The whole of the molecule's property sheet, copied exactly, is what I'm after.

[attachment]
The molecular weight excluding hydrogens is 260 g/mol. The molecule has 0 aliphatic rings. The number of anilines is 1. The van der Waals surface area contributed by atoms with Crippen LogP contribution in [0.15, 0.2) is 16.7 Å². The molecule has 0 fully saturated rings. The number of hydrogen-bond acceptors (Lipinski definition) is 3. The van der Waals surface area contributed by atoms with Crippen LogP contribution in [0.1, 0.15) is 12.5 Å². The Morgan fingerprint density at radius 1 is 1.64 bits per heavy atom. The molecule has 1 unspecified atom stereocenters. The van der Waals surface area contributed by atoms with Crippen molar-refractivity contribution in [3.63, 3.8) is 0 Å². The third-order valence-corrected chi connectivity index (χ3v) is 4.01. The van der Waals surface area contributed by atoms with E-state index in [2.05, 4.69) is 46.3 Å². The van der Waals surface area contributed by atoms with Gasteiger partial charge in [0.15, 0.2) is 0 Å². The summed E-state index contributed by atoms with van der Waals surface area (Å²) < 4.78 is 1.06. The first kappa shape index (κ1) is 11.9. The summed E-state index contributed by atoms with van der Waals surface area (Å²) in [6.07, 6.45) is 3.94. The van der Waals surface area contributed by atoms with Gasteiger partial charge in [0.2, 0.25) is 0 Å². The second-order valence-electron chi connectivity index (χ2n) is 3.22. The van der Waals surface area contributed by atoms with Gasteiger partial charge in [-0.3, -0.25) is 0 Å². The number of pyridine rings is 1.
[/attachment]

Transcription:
The molecular weight excluding hydrogens is 260 g/mol. The molecule has 0 aliphatic rings. The number of anilines is 1. The van der Waals surface area contributed by atoms with Crippen LogP contribution in [0.15, 0.2) is 16.7 Å². The molecule has 0 fully saturated rings. The number of hydrogen-bond acceptors (Lipinski definition) is 3. The van der Waals surface area contributed by atoms with Crippen LogP contribution in [0.1, 0.15) is 12.5 Å². The Morgan fingerprint density at radius 1 is 1.64 bits per heavy atom. The molecule has 1 unspecified atom stereocenters. The van der Waals surface area contributed by atoms with Crippen molar-refractivity contribution in [3.63, 3.8) is 0 Å². The third-order valence-corrected chi connectivity index (χ3v) is 4.01. The van der Waals surface area contributed by atoms with E-state index in [2.05, 4.69) is 46.3 Å². The van der Waals surface area contributed by atoms with Gasteiger partial charge in [0.15, 0.2) is 0 Å². The summed E-state index contributed by atoms with van der Waals surface area (Å²) < 4.78 is 1.06. The first kappa shape index (κ1) is 11.9. The summed E-state index contributed by atoms with van der Waals surface area (Å²) in [6.07, 6.45) is 3.94. The van der Waals surface area contributed by atoms with Gasteiger partial charge in [0.2, 0.25) is 0 Å². The second-order valence-electron chi connectivity index (χ2n) is 3.22. The van der Waals surface area contributed by atoms with Gasteiger partial charge in [-0.3, -0.25) is 0 Å². The number of pyridine rings is 1.